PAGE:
Good news, people: All is well again at Wells Fargo!
After the scandal of the giant bank systematically robbing its own customers for years, Wells Fargo’s board of directors stepped in and tidied up the mess, boldly showing CEO John Stumpf the door and bringing in a new chief to right the ship. The board proudly noted that it chose Timothy Sloan because he’s “ready to lead the company into the future,” and a financial columnist gushed that this decisive action was “an all-too-rare example of corporate governance working the way it should.”
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Well, yes… except that it’s all a PR fraud. Sloan is actually a breath of very stale air coming from the bank’s old corporate culture. He’s been in the system for 29 years, serving most recently as Stumpf’s number two guy. In fact, he had direct oversight of the unit that was robbing the bank’s customers, making him either culpable in the scandal or incompetent. Moreover, as chief financial officer, Sloan was the executive responsible for certifying to the board each year that top managers and employees were not engaged in any fraud.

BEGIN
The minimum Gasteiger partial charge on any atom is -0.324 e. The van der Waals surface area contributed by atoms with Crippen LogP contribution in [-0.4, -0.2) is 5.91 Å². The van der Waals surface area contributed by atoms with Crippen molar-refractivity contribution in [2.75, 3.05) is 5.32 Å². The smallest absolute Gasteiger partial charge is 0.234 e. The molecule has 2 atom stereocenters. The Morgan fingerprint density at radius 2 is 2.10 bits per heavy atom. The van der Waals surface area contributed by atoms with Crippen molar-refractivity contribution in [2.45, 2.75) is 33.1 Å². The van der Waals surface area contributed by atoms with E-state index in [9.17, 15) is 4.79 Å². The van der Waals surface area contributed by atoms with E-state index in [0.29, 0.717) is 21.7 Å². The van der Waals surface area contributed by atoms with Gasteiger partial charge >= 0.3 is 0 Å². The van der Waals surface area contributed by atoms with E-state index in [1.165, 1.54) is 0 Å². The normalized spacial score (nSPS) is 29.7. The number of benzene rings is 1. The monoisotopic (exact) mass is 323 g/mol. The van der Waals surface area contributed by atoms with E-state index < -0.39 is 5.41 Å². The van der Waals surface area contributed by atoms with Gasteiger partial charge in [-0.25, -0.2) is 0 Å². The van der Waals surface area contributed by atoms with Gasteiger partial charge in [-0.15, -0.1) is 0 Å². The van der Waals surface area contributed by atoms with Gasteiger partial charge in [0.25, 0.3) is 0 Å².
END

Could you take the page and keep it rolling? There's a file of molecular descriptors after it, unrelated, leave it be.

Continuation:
And before we celebrate the board members for moving “swiftly” after news of the scandal broke, we should ask: Where the hell were they during the 11 years that this shameful, widespread ripoff has been going on? The bank’s flagrant practice of opening fake accounts and intimidating and defrauding customers was widely known among employees, frequently complained about to higher ups, and even reported in the LA Times in 2013.
The idea that Sloan or this board of well-compensated corporate cronies will shake-up Wells Fargo is pure PR hokum. It just confirms that “corporate governance” is non-governance, nothing but a mask of false legitimacy giving cover to the wildest self-serving schemes of profiteers.
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